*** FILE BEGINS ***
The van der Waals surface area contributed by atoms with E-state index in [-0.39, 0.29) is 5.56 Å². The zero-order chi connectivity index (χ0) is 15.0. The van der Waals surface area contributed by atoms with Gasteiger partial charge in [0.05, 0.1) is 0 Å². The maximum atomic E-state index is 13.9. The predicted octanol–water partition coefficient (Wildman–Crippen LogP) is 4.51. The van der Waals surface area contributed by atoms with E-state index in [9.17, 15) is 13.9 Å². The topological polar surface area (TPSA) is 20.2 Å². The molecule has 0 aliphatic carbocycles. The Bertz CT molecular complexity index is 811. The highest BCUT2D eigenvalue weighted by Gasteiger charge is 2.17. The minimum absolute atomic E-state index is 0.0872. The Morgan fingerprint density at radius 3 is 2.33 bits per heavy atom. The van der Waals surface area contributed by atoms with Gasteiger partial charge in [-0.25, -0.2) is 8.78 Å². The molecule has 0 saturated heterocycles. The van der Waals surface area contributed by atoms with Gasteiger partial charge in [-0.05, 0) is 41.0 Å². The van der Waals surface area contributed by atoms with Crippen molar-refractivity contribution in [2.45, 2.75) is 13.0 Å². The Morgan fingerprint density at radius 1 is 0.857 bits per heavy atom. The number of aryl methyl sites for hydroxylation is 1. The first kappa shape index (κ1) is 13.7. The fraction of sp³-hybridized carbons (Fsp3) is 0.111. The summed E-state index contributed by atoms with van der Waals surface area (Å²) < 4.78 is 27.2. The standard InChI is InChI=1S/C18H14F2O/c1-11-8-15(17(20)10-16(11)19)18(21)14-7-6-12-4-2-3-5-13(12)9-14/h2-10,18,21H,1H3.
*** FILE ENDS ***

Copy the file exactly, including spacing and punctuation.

The van der Waals surface area contributed by atoms with E-state index in [-0.39, 0.29) is 5.56 Å². The zero-order chi connectivity index (χ0) is 15.0. The van der Waals surface area contributed by atoms with Gasteiger partial charge in [0.05, 0.1) is 0 Å². The maximum atomic E-state index is 13.9. The predicted octanol–water partition coefficient (Wildman–Crippen LogP) is 4.51. The van der Waals surface area contributed by atoms with E-state index in [9.17, 15) is 13.9 Å². The topological polar surface area (TPSA) is 20.2 Å². The molecule has 0 aliphatic carbocycles. The Bertz CT molecular complexity index is 811. The highest BCUT2D eigenvalue weighted by Gasteiger charge is 2.17. The minimum absolute atomic E-state index is 0.0872. The Morgan fingerprint density at radius 3 is 2.33 bits per heavy atom. The van der Waals surface area contributed by atoms with Gasteiger partial charge in [-0.25, -0.2) is 8.78 Å². The molecule has 0 saturated heterocycles. The van der Waals surface area contributed by atoms with Gasteiger partial charge in [-0.05, 0) is 41.0 Å². The van der Waals surface area contributed by atoms with Crippen molar-refractivity contribution in [2.45, 2.75) is 13.0 Å². The Morgan fingerprint density at radius 1 is 0.857 bits per heavy atom. The number of aryl methyl sites for hydroxylation is 1. The first kappa shape index (κ1) is 13.7. The fraction of sp³-hybridized carbons (Fsp3) is 0.111. The summed E-state index contributed by atoms with van der Waals surface area (Å²) < 4.78 is 27.2. The standard InChI is InChI=1S/C18H14F2O/c1-11-8-15(17(20)10-16(11)19)18(21)14-7-6-12-4-2-3-5-13(12)9-14/h2-10,18,21H,1H3.